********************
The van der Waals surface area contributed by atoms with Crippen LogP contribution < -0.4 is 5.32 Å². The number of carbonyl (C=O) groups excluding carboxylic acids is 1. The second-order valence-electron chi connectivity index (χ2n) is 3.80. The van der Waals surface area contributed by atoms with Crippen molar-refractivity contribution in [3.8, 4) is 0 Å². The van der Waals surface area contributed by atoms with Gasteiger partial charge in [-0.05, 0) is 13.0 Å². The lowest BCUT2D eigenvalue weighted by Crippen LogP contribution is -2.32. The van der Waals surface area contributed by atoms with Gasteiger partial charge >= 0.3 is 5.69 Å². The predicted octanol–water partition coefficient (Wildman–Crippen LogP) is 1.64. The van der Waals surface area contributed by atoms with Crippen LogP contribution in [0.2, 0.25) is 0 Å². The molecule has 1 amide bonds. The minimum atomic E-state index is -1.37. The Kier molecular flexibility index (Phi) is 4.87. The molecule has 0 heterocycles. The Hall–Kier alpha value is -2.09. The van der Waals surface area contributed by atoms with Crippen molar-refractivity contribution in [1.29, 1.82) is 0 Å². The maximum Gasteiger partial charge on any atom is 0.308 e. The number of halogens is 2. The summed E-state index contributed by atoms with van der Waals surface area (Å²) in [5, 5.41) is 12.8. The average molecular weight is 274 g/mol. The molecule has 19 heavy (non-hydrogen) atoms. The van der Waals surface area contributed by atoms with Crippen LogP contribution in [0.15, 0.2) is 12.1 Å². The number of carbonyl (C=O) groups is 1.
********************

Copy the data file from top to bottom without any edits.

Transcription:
The van der Waals surface area contributed by atoms with Crippen LogP contribution < -0.4 is 5.32 Å². The number of carbonyl (C=O) groups excluding carboxylic acids is 1. The second-order valence-electron chi connectivity index (χ2n) is 3.80. The van der Waals surface area contributed by atoms with Crippen molar-refractivity contribution in [3.8, 4) is 0 Å². The van der Waals surface area contributed by atoms with Gasteiger partial charge in [-0.05, 0) is 13.0 Å². The lowest BCUT2D eigenvalue weighted by Crippen LogP contribution is -2.32. The van der Waals surface area contributed by atoms with Gasteiger partial charge >= 0.3 is 5.69 Å². The predicted octanol–water partition coefficient (Wildman–Crippen LogP) is 1.64. The van der Waals surface area contributed by atoms with Crippen LogP contribution in [0.2, 0.25) is 0 Å². The molecule has 1 amide bonds. The minimum atomic E-state index is -1.37. The Kier molecular flexibility index (Phi) is 4.87. The molecule has 0 heterocycles. The Hall–Kier alpha value is -2.09. The van der Waals surface area contributed by atoms with Crippen molar-refractivity contribution in [1.29, 1.82) is 0 Å². The maximum Gasteiger partial charge on any atom is 0.308 e. The number of halogens is 2. The summed E-state index contributed by atoms with van der Waals surface area (Å²) in [5, 5.41) is 12.8. The average molecular weight is 274 g/mol. The molecule has 19 heavy (non-hydrogen) atoms. The van der Waals surface area contributed by atoms with Crippen LogP contribution in [0.15, 0.2) is 12.1 Å². The number of carbonyl (C=O) groups is 1.